This project was started last year in cooperation with the University of Kentucky's Center for Crop Diversification.UK offered guidance in setting up our farmer's market price reporting system, as they have been providing this service to Kentucky growers for a number of years.If you visit their website, you can also see pricing information from KY and TN farmer's markets.For more information contact project co-chairs, Deborah Cavanaugh-Grant, Local Food Systems and Small Farms Educator, University of Illinois Extension at This email address is being protected from spambots. You need JavaScript enabled to view it. or 217-782-4617 or Bronwyn Aly, Local Food Systems and Small Farms Educator, University of Illinois Extension at This email address is being protected from spambots. You need JavaScript enabled to view it. or 618-382-2662.

Growing degree days since April 1:1208 GDD (Average (11 year):967) (From the Illinois State Water Survey Degree-Day Calculator)

4 inch soil temp:75.7°F (10 am 4-inch soil temperature under bare soil) (From the Illinois State Water Survey Illinois Climate Network)

Weather Observation Class.Would you like to have a better understanding of the weather?Would you like to be able to do some basic weather prediction?Are you an educator interested in a continuing educational opportunity?University of Illinois Extension is offering a three-hour course on Tuesday, June 23 from 6:00-9:00 p.m.that will cover weather basics, observation, and basic weather prediction.Lessons will include presentations and activities in topics such as what causes our seasons, how wind and air pressure are related, clouds, precipitation, reading a weather map.Click here to register.

Colorado Potato Beetles.At a recent farm visit, I encountered an infestation of Colorado potato beetle (Leptinotarsa decemlineata) and wanted to share some information provided by Dr.Rick Weinzierl, Extension Entomologist, University of Illinois.

Adult Colorado potato beetles overwinter in the soil and become active in May;they move to solanaceous plants and begin to feed and lay eggs.As is often pointed out in winter programs where we talk about pre-season planning, potato beetles are weak fliers, so locating new fields as far as possible from last year's infestations reduces the number that reach a new planting.In addition to crop rotation, growers can use trenching, mulching, and trap crops (such as early plantings of potatoes only around field edges to concentrate egg-laying in one area for spraying).

In most of Illinois, growers have NOT encountered severe problems with insecticide resistance in local populations of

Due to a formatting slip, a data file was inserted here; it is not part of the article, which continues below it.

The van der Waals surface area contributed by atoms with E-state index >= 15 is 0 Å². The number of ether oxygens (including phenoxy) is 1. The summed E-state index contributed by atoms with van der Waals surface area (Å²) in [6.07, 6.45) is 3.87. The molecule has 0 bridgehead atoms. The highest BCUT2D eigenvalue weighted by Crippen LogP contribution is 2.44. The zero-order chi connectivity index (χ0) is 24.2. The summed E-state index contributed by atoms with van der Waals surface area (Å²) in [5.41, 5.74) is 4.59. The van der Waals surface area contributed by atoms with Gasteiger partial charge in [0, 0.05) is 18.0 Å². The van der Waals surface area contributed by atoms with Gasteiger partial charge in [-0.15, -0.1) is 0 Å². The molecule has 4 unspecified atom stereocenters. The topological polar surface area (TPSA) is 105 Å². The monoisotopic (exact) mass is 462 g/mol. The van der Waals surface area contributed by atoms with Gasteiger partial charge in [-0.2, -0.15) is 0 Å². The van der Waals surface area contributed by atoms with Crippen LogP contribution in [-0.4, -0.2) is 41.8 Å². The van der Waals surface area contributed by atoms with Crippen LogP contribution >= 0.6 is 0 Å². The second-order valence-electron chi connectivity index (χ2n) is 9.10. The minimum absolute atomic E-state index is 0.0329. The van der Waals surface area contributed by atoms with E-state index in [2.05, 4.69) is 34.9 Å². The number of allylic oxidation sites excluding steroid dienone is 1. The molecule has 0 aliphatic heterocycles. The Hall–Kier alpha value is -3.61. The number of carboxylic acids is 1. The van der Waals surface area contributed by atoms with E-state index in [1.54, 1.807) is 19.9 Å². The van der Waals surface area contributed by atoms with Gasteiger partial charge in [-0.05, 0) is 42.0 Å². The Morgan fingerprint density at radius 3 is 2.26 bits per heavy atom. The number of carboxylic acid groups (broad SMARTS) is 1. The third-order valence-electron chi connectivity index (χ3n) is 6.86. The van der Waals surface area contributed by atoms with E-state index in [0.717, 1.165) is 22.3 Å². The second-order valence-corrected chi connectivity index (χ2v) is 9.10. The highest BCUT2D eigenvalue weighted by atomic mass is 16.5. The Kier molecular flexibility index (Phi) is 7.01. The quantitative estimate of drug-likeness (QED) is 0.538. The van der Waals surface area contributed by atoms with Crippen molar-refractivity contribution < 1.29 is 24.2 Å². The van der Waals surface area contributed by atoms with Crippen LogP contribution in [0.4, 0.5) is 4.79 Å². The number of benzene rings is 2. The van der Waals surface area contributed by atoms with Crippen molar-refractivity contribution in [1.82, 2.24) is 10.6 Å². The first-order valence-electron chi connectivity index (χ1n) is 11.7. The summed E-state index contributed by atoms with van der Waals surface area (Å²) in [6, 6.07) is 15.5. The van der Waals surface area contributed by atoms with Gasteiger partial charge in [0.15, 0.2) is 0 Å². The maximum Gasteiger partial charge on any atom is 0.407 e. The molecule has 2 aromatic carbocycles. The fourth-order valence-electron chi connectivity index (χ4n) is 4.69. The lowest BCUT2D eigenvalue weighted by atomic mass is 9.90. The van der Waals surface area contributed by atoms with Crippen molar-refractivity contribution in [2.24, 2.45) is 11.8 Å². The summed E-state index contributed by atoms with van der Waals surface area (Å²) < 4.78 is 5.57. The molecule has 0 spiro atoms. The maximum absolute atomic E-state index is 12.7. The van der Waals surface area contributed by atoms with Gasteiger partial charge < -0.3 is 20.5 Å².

the Colorado potato beetle, but managing insecticide resistance in this insect is a key concern wherever it occurs.For
the most part, individual growers control their own destiny on this issue.Using cultural controls (crop rotation,
trenching, and mulching, and flaming), using insecticides only when populations reach threshold levels, and rotating
among different classes of insecticides are the key steps that can slow the evolution of resistance.

Thresholds for Colorado potato beetle control are:

•Spring adults on young plants:20 to 30 percent defoliation or, more conservatively, 2 adults per plant
•Summer larvae and adults, during bloom:5 to 10 percent defoliation, 5 larvae per plant, or 3 to 5 adults per plant

Insecticides labeled for foliar application to potatoes for Colorado potato beetle control include:

•Pyrethroids:Ambush / Pounce, Asana, Baythroid, Mustang Max, Warrior
•Neonicotinoids:Actara, Admire Pro, Assail
•Dusts and abrasives:Cryolite, Kryocide, Surround (OMRI-approved)
•Botanicals:Pyganic (OMRI-approved)
•Others:Avaunt, Blackhawk, Entrust (OMRI-approved), Radiant, Rimon, SpinTor

See product labels and the 2015 Midwest Vegetable Production Guide for rates and restrictions.For resistance
management, follow label directions about not using the same product or products from the same class repeatedly
throughout the season.(And if the label doesn't direct against such an unwise practice, DON'T do it anyway.)

Growing degree days since April 1:993 GDD (Average (11 year):794) (From the Illinois State Water Survey Degree-Day Calculator)

4 inch soil temp:72.8°F (10 am 4-inch soil temperature under bare soil) (From the Illinois State Water Survey Illinois Climate Network)

Spotted and striped cucumber beetles are active and feeding on cucurbits in much of the state.These cucumber beetles are vectors of the pathogen that causes bacterial wilt of cucumbers and muskmelons.Spotted cucumber beetles always have 12 distinct spots on the wings.The front, center spots are distinct and do not form a triangle as they do on the bean leaf beetle.Striped cucumber beetles have distinct black stripes along the inner and outer edges of the wings, and the stripes run all the way to the ends of the wings.The underside of the abdomen is black.Both of these insects overwinter as adults and move into fields and gardens in April through May, as soon as temperatures warm up and their food plants become available.They lay eggs at the base of their host plants, and larvae develop below ground, feeding on the roots.One or two summer generations of adults emerge and feed, mate, and lay eggs;adults of the latter of these summer generations overwinter.See the 2015 Midwest Vegetable Production Guide and Monitoring and Decision Making for Cucumber Beetles on Muskmelon for more info on scouting (including the use of yellow sticky traps) and control.